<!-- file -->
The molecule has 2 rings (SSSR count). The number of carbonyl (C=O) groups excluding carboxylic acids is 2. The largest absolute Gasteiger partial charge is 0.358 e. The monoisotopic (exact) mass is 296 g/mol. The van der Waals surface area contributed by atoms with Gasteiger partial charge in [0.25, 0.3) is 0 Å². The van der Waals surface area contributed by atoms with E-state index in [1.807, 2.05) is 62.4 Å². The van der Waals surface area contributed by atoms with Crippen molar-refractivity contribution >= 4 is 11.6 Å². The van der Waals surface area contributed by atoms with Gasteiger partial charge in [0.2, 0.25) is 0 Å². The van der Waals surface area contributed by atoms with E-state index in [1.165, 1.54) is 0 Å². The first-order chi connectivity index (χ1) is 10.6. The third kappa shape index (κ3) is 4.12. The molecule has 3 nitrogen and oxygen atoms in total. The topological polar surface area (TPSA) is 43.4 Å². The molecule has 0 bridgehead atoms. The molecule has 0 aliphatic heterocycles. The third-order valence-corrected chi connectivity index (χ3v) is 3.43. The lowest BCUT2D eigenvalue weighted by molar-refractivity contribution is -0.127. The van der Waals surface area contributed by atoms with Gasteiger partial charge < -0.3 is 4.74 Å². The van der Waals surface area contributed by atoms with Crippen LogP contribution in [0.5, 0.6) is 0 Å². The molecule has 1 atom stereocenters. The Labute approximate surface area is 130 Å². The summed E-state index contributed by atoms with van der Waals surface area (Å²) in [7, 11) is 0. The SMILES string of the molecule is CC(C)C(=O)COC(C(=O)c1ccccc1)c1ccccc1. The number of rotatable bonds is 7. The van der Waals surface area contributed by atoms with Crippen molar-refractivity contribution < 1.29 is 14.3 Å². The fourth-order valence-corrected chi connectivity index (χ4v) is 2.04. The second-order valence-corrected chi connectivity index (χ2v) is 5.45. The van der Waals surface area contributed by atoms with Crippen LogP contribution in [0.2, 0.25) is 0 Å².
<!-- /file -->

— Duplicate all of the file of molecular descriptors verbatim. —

The molecule has 2 rings (SSSR count). The number of carbonyl (C=O) groups excluding carboxylic acids is 2. The largest absolute Gasteiger partial charge is 0.358 e. The monoisotopic (exact) mass is 296 g/mol. The van der Waals surface area contributed by atoms with Gasteiger partial charge in [0.25, 0.3) is 0 Å². The van der Waals surface area contributed by atoms with E-state index in [1.807, 2.05) is 62.4 Å². The van der Waals surface area contributed by atoms with Crippen molar-refractivity contribution >= 4 is 11.6 Å². The van der Waals surface area contributed by atoms with Gasteiger partial charge in [0.2, 0.25) is 0 Å². The van der Waals surface area contributed by atoms with E-state index in [1.165, 1.54) is 0 Å². The first-order chi connectivity index (χ1) is 10.6. The third kappa shape index (κ3) is 4.12. The molecule has 3 nitrogen and oxygen atoms in total. The topological polar surface area (TPSA) is 43.4 Å². The molecule has 0 bridgehead atoms. The molecule has 0 aliphatic heterocycles. The third-order valence-corrected chi connectivity index (χ3v) is 3.43. The lowest BCUT2D eigenvalue weighted by molar-refractivity contribution is -0.127. The van der Waals surface area contributed by atoms with Gasteiger partial charge < -0.3 is 4.74 Å². The van der Waals surface area contributed by atoms with Crippen LogP contribution in [0.5, 0.6) is 0 Å². The molecule has 1 atom stereocenters. The Labute approximate surface area is 130 Å². The summed E-state index contributed by atoms with van der Waals surface area (Å²) in [7, 11) is 0. The SMILES string of the molecule is CC(C)C(=O)COC(C(=O)c1ccccc1)c1ccccc1. The number of rotatable bonds is 7. The van der Waals surface area contributed by atoms with Crippen molar-refractivity contribution < 1.29 is 14.3 Å². The fourth-order valence-corrected chi connectivity index (χ4v) is 2.04. The second-order valence-corrected chi connectivity index (χ2v) is 5.45. The van der Waals surface area contributed by atoms with Crippen LogP contribution in [0.2, 0.25) is 0 Å².